Lesson 5, Task 5-4, foundation lines display information.
The information in the book is not as correct or as clear as it could be when it comes to displaying foundation lines for the Lesson 5 elevations.  The following information are procedures and modifications to the book.

  • All stem wall or basement wall vertical foundation lines are collinear to the lines representing the exterior walls of the house so start with these and extend them down per the book.
  • The image for the west elevation is OK.
  • The image for the south elevation should be modified so that:
    • The garage foundation will have a footing, stem wall and a slab in lieu of the implied dungeon in the book.
      • The footing dimensions are the same as described on page 6-4
      • The stem wall is 24 inches tall
      • The slab is 4 inches thick
    • Show foundation lines for the chimney
    • Show a footing for the columns in lieu of what is in the book
      • 20" wide by 12" thick (similar to the book footings).
  • The image for the east and north elevations will have the same modifications as a described above.
Test question: When drafting a dashed line in this class what does it represent?

Extra credit for this week only: Look at the first floor, floor plan and notice how the front door is offset from the front of the house.  Show this on your elevations.

Design a logo for your title block.  Choose a name and style that fits your career ambitions or personality.  Consider some design ideas that you can find on the web.  Below are some images of some CAD files of logos from some companies that we have worked with in the past.   The logo examples that follow the company logos are what I consider to be good designs from previous students.
 

Title block changes will be as follows: 

  • Add a logo and vertical text for your company including a mailing address and phone number in a box on the top (right) of your title block.   The logo box is 2-1/2" by 1-1/2".  Your logo must be unique, done in CAD (no images) and it must fit in the space allocated in your title block. 
  • In the title section, where it now says something similar to "YOUR NAME, ARCHITECTURAL CAD IET161, FIRST FLOOR PLAN" change this to read something similar to the following, with your unique information, (in descending order of significance, or from the most general in nature to the more specific) "PROJECT NAME (such as EAGLE RESIDENCE) followed by what kind of construction it is (such as "NEW CONSTRUCTION", "REMODEL", "NEW HOME") followed by the sheet name (such as BASEMENT FLOOR PLAN).  Make certain that your name is in the title before the word residence.  Center and center justify this text.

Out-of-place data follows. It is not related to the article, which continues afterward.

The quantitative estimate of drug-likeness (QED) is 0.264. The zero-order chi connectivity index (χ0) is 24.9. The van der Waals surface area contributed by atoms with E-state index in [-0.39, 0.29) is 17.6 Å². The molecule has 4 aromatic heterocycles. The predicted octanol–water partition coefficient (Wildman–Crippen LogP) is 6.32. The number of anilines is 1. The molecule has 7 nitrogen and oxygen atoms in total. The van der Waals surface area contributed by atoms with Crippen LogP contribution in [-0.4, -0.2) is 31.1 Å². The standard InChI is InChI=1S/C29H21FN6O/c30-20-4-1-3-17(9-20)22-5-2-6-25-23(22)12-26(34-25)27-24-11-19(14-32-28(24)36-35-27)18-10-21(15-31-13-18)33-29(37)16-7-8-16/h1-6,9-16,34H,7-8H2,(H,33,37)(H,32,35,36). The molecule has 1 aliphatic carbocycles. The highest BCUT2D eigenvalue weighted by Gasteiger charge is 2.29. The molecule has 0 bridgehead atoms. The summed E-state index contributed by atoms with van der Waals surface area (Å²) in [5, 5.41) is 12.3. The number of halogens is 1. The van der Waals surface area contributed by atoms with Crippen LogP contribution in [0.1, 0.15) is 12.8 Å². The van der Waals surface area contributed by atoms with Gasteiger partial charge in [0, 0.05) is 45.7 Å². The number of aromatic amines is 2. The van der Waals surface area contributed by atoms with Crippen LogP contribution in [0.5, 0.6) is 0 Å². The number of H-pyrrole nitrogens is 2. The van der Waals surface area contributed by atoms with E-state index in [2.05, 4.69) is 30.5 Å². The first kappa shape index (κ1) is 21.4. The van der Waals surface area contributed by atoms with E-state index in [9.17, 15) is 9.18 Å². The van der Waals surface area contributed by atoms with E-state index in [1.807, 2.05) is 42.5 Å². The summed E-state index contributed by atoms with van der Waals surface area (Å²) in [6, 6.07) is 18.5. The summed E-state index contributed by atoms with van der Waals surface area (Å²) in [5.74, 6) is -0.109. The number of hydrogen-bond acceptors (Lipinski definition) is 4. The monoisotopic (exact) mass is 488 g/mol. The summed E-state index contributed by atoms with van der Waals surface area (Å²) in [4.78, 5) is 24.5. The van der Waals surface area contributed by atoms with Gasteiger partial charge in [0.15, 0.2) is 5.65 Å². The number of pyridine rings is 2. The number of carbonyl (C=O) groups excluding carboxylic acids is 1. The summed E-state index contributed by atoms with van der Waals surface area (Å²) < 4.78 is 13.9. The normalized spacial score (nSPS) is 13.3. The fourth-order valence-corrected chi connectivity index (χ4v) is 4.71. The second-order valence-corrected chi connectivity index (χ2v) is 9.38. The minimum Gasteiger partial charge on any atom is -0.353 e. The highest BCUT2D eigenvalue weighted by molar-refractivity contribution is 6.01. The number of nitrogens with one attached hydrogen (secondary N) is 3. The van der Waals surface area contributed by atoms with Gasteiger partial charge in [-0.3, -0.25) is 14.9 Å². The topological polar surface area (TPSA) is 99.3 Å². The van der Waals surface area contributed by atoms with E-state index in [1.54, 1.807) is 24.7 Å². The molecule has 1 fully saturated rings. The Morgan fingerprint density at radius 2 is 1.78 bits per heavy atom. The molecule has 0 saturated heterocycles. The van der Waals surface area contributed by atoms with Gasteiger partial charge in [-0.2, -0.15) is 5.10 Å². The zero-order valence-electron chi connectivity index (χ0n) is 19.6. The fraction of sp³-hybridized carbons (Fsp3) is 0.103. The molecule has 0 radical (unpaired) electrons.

• In the bottom box include horizontal text stating "SHEET A# OF #" where the # symbol corresponds to numbers, for example, if you have 12 sheets and the basement floor plan is sheet 3 then it would read "SHEET A3 OF 12".
Some logo examples follow below:

 

Week 9:
 
Plan on correcting your elevation assignments from week 8.  The images below may help you in understanding footings, stem walls and slabs.

What is due:  Corrected Week 8 assignments including the elevations, title block and Task 5-1 and Task 5-4.    Section from Lesson 6.

On Tuesday we will go over the elevation assignments from Week 8.

On Thursday we will start Lesson 6 on Sections.

Correct the assignments from last week for up to 90% (18 points).  To get this credit include the markup as well as the corrected assignment.

Information on the section assignment will be covered on Thursday.  Download the section arrow for your floor plan at the following link: 

section arrow symbol
The arrow comes in at a scale factor of 48 so you'll have to scale it for your Final Project floor plan scales. 

Include all of your designs such as your floor plans, elevations, sections and site plans on one drawing.  Name this drawing similar to a name like Sheet-Set.  When you compile your Final Project you should follow a similar format.

Below are some images of some of the details that we went over in class.


Below are some images of footings, stem walls and a slab for a garage (that was built last spring by the CMGT 245 class).  You may find this helpful when correcting your elevation assignments from week 8.